As students from all over California, the United States and even the entire globe, it can sometimes be hard for Gauchos to recognize themselves as part of the Santa Barbara community. Many of us can easily spend four years here without leaving I.V. and campus to see the amazing things happening in that wider community in Goleta and Santa Barbara. Though many of us will only be a part of it for four years, it has so much to offer if you’re willing to put yourself out there. This past weekend’s New Noise Music Festival Block Party was a great opportunity to experience the community and witness the unique cultures we are lucky to be around.
A friend and I had heard the Block Party was the highlight of every year and were particularly excited about Saturday’s show, which featured headliners STRFKR and Unknown Mortal Orchestra. Making sure to get there early to see the openers — because you never know what you might discover — was a good decision. The Block Party consisted of a single stage and about a dozen booths representing different parts of the community, along with a Beer Garden, made use of by plenty of Santa Barbarans of age. With a little bit of time before the first of the four bands came up, we decided to visit the different booths before checking out KOLARS.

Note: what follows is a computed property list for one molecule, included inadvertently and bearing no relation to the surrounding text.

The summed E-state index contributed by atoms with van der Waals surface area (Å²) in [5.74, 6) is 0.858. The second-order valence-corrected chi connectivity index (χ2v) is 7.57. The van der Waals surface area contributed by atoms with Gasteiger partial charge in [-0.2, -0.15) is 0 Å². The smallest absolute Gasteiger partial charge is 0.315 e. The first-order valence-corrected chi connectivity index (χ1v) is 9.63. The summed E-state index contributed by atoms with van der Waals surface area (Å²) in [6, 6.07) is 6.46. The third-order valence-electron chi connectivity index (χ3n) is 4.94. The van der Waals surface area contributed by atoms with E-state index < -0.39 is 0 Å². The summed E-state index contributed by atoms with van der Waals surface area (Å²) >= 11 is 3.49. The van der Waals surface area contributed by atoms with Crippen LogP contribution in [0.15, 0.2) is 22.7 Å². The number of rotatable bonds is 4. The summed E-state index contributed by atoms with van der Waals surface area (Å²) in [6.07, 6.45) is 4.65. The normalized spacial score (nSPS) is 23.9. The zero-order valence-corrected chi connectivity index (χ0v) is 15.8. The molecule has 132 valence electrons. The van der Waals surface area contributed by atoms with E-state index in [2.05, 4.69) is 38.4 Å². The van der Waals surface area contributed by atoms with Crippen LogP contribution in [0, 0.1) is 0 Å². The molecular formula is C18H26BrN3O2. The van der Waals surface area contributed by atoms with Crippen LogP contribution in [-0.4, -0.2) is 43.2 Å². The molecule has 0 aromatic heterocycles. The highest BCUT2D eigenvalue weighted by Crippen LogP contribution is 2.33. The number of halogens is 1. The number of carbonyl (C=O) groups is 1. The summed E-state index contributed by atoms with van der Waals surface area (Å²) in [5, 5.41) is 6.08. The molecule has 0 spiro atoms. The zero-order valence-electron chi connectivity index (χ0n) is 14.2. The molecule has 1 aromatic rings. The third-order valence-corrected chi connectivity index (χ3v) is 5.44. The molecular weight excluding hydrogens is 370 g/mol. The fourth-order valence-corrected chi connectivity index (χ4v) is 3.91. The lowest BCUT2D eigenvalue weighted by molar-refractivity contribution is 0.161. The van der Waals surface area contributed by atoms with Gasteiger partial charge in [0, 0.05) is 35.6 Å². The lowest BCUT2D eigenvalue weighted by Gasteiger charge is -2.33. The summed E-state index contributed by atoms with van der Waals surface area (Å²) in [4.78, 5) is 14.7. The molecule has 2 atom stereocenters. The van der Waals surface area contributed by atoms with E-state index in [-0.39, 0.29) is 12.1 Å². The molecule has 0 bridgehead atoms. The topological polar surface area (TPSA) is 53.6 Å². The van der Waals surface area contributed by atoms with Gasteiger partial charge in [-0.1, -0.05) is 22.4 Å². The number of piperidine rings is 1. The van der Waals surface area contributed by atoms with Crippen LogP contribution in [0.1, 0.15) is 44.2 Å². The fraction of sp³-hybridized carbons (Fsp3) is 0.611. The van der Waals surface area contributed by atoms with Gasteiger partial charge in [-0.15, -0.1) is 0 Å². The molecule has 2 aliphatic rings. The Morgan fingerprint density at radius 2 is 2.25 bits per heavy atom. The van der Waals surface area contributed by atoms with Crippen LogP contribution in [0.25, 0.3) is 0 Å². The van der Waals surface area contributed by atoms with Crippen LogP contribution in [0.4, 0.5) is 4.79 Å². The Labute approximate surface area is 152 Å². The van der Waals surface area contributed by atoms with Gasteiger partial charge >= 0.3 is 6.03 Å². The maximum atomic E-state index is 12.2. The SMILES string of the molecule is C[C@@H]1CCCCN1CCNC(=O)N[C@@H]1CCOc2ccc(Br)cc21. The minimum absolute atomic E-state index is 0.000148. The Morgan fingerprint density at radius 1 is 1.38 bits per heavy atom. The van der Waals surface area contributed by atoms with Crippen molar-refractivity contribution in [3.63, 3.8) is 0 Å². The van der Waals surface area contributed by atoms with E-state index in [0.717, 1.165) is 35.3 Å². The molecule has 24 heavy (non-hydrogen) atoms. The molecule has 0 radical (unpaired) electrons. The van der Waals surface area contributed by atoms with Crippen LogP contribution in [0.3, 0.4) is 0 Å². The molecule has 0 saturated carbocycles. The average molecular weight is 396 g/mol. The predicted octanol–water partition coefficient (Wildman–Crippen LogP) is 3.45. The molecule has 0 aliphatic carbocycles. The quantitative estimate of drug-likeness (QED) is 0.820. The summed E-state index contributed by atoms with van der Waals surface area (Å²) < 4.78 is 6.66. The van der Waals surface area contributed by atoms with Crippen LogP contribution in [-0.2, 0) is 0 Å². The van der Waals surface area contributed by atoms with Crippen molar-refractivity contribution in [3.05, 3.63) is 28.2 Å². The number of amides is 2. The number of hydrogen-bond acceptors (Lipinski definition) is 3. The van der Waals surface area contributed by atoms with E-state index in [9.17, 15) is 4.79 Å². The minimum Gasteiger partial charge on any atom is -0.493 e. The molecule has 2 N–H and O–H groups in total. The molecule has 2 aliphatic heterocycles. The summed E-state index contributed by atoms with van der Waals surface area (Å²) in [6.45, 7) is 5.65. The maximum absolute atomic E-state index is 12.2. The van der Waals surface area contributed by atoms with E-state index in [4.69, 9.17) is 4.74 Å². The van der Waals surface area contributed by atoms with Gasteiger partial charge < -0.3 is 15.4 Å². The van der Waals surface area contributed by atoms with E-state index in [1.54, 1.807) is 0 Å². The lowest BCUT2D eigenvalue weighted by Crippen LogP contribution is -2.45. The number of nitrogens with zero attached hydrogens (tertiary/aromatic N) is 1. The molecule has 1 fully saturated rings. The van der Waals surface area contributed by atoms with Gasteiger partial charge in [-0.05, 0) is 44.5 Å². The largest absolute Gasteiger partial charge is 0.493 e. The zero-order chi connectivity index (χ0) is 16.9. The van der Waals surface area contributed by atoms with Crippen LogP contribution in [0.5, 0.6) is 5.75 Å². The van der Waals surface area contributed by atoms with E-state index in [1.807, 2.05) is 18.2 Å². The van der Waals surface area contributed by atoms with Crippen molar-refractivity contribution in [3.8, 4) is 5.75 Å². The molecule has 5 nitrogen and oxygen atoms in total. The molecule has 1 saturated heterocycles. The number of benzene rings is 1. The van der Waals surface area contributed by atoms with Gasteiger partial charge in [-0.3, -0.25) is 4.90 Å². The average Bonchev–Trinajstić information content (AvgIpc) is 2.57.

What’s astounding about seeing little-known openers is that you can never predict what you might get. In that way the tarot reading we’d gotten earlier at the KCSB booth had prepared us for the experience of a KOLARS show. The band features only two members, Rob Kolar, the guitarist and lead singer, and Lauren Brown, perhaps the world’s only full-body percussionist. As the two came out to start the set, Brown stood on a large sideways drum surrounded by two more drums and a singular cymbal as Kolar took his spot behind the microphone, guitar in hand. The song started and the drummer in the futuristic silver dress started tap-dancing on the drum as part of the percussion! Right then, I knew that this was why I loved seeing openers I know nothing about. Not only did KOLARS have a unique style of percussion, but their overall sound was spectacularly unique as well. The band clearly drew inspiration from many artists, from their futuristic outfits and electronic embellishments to the Elvis-esque growl of Kolar’s voice to the cover of “King of Carrot Flowers Pt. 1” by Neutral Milk Hotel. With so many inspirations from all over the rock-electronic spectrum, the result was something unique but familiar and irresistibly danceable. Talking to the group after their set as they walked around and visited the booths, we learned the L.A.-based band loves Santa Barbara and had performed at the festival before as part of their previous band. After discussing Kolar’s inspirations, we asked Brown how she keeps up her stamina to dance and jump on a drum for 45 minutes each show. Brown says she’s able to do it because performing “isn’t tiring at all because it feels like I’ve just finished a good run.” The drummer’s “runner’s high” was just an example of how much energy the band projected out into the crowd during their set. In the end, we walked away with a USB featuring all of the band’s music. I knew then that New Noise wasn’t like any festival I had been to before. Something special was happening here, and that was community. This wasn’t a massive festival where you are separated from those performing by an endless sea of people. Anyone could go up and talk to them because they were just people enjoying the community like the rest of the festivalgoers.Before the next set, we enjoyed some cheap but delicious fully loaded hot dogs and checked out a few different booths selling unique hats, giving away organic, gluten-free energy bars and fighting for more ethnic studies programs in the area.